Wichita State Shockers

WSU women’s bowling team loses in final

The Wichita Eagle

Playing the role of Wichita State’s women’s bowling team on Saturday afternoon was Webber International.

Adopting some of the same characteristics that WSU used to reach the intercollegiate national championship match, Webber defeated the Shockers 3-1 in a best-of-five series at Northrock Lanes to claim its third title.

Webber’s ability to seize upon an opponent’s mistake while making few of its own was on display Saturday. Those were hallmarks of WSU as it easily handled four consecutive opponents on the way to the finals.

The Shockers missed a chance to claim their 10th title and appeared in the finals for the first time since winning the 2009 championship.

“We’ve been (ranked) No. 1 and 2 all year long. We’ve had a great year and they’ve had a similar year, too. They battled (through the losers bracket) to get here,” WSU coach Mark Lewis said. “It was just a bunch of really good shots, both teams playing at a really high level.”

WSU won the first match 207-177 and appeared on the way to dispatching another overmatched opponent. After a seven-game first-round series, WSU defeated its next three opponents in five, five and four games in best-of-seven series.

The Shockers swept Maryland Eastern Shore in the semifinals, winning by an average of more than 58 pins with 32 strikes and no open frames in four games. Saturday’s Game 1 victory wasn’t quite as dominating, but WSU had three strikes in the first five frames to take control when Webber left open the second frame.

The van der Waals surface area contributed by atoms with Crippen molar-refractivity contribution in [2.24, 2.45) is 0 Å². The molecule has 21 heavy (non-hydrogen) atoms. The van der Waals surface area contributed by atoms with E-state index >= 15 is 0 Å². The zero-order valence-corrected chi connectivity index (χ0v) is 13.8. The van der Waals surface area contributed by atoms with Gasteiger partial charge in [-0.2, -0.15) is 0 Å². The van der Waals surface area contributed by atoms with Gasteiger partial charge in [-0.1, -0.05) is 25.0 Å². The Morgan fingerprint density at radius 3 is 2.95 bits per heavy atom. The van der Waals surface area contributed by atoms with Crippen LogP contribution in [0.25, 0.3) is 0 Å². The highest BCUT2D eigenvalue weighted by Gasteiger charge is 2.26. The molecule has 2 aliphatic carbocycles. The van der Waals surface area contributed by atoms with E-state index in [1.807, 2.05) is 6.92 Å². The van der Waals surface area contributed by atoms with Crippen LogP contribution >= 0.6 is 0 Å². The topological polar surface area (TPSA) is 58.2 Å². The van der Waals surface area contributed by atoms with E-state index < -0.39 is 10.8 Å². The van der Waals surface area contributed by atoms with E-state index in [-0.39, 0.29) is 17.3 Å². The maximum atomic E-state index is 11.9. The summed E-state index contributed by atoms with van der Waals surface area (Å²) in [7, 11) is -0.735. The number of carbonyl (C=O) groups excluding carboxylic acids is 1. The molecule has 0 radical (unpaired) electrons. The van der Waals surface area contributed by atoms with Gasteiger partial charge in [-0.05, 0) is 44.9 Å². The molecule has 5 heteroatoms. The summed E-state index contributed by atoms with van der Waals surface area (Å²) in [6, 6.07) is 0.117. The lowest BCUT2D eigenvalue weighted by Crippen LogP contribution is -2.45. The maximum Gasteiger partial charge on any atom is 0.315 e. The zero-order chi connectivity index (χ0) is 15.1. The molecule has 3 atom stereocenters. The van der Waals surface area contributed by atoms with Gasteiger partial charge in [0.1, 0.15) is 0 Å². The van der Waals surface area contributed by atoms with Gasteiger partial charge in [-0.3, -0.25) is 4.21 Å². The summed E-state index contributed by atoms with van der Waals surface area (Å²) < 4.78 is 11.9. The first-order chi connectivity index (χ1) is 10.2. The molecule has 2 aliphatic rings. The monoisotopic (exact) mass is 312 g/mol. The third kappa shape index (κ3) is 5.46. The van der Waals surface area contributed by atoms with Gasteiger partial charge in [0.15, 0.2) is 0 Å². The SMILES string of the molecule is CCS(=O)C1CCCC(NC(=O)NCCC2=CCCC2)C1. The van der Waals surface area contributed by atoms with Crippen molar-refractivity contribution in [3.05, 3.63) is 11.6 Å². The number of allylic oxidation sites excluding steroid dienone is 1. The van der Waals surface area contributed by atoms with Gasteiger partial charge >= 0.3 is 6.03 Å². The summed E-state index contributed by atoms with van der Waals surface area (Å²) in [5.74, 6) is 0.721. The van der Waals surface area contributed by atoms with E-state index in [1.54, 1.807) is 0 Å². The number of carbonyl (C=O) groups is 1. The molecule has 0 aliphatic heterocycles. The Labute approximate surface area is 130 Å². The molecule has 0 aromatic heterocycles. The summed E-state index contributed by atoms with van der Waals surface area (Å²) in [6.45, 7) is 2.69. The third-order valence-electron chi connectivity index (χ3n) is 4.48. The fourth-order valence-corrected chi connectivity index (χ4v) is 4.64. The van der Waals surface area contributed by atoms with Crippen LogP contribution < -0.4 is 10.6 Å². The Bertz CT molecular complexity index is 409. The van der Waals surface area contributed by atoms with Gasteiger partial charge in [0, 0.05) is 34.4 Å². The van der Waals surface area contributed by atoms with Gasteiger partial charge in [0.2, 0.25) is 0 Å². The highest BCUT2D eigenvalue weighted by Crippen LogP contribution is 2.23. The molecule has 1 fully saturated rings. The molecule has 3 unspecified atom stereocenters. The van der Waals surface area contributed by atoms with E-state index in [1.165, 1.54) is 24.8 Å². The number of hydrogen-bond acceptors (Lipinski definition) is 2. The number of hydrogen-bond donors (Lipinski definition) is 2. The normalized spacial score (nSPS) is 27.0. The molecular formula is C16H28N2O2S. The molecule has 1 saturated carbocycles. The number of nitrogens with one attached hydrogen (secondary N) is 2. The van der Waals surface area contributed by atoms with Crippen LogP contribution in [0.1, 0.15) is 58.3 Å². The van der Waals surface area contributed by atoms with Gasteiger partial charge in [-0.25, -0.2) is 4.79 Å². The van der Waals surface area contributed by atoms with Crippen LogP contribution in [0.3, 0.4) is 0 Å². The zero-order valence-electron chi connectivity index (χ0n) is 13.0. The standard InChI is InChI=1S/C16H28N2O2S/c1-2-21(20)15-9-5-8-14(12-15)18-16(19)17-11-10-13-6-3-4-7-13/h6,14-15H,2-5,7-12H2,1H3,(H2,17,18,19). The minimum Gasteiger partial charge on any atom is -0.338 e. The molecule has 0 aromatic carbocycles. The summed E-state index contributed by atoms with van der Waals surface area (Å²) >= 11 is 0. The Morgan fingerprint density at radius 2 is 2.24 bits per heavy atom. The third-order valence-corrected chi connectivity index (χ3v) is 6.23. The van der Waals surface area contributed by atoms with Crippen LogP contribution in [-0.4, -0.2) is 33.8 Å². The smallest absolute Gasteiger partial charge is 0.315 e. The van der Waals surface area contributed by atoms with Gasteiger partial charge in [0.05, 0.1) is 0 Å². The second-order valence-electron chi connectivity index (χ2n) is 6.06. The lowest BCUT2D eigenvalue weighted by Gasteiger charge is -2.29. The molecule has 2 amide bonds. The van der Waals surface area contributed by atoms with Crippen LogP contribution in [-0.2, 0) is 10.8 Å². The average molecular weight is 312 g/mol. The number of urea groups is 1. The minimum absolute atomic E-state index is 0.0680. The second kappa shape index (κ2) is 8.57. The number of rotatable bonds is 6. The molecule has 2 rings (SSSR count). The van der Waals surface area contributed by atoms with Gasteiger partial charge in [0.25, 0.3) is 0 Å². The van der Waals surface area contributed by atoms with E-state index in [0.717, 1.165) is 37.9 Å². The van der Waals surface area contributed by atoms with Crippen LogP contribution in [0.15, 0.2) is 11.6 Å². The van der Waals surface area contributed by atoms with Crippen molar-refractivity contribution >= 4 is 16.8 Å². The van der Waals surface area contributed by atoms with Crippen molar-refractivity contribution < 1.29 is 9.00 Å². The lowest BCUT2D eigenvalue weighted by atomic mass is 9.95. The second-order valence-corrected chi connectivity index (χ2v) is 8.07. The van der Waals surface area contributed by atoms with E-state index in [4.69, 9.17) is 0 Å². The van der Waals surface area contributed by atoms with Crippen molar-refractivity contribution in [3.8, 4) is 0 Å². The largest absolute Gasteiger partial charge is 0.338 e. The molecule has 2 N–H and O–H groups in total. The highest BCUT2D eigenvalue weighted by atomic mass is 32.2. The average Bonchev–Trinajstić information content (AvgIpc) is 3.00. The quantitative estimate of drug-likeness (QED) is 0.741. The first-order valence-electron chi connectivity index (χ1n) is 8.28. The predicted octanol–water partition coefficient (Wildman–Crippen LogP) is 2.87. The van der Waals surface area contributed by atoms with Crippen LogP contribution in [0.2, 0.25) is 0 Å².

WSU didn’t get many more opportunities to pounce. Webber won Game 2 230-215 even though the Shockers finished with five straight strikes. WSU left open the sixth frame and saw Webber seize the chance with 106 points on the final five frames.

“It depends on where you are in that moment and it’s one of those things that can give momentum to the other side,” Lewis said of open frames. “It gives them a little bit more energy. It gives them a reprieve, making them feel like they’ve got a chance.”

Webber didn’t relent. WSU was finished off by three straight 10th-frame strikes in a 203-196 Game 3 win for Webber, but that defeat offered the Shockers a brief bout of hope.

Laura Plazas’ ninth-frame strike gave WSU the energy it had been missing for most of the match. It propelled the Shockers to four strikes their next six attempts, including four in Game 4.

“We got a little more pumped going into the last two (games),” Plazas said. “We were a little low, and that (strike) definitely got us a little more energy that we needed going into the last game.

The enthusiasm didn’t last. WSU had an open seventh frame and Webber finished with seven strikes in its final eight attempts. Webber seemed to better handle the nerves of the match’s pivotal moments, totaling 10 strikes in the eighth frame or later and winning 238-213.

“There will always be nerves. Even when we were in the qualifying there were nerves,” Plazas said. “But we did good. We started strong. At the end, we were strong, they just got a little more breaks than we did.”

Other championships – The day began with men’s singles. Daniel Hanson of Robert Morris (Ill.) beat Darren Tang of San Jose State 203-174 in the final. Tang’s brother Michael won the singles title in 2015.

In the women’s singles final, Emily Eckhoff of Hastings College repeated as champion, beating Morgan Brown of Fairleigh Dickinson 227-222.

The mean’s team final between William Patterson and McKendree was scheduled to begin at 5:30 p.m.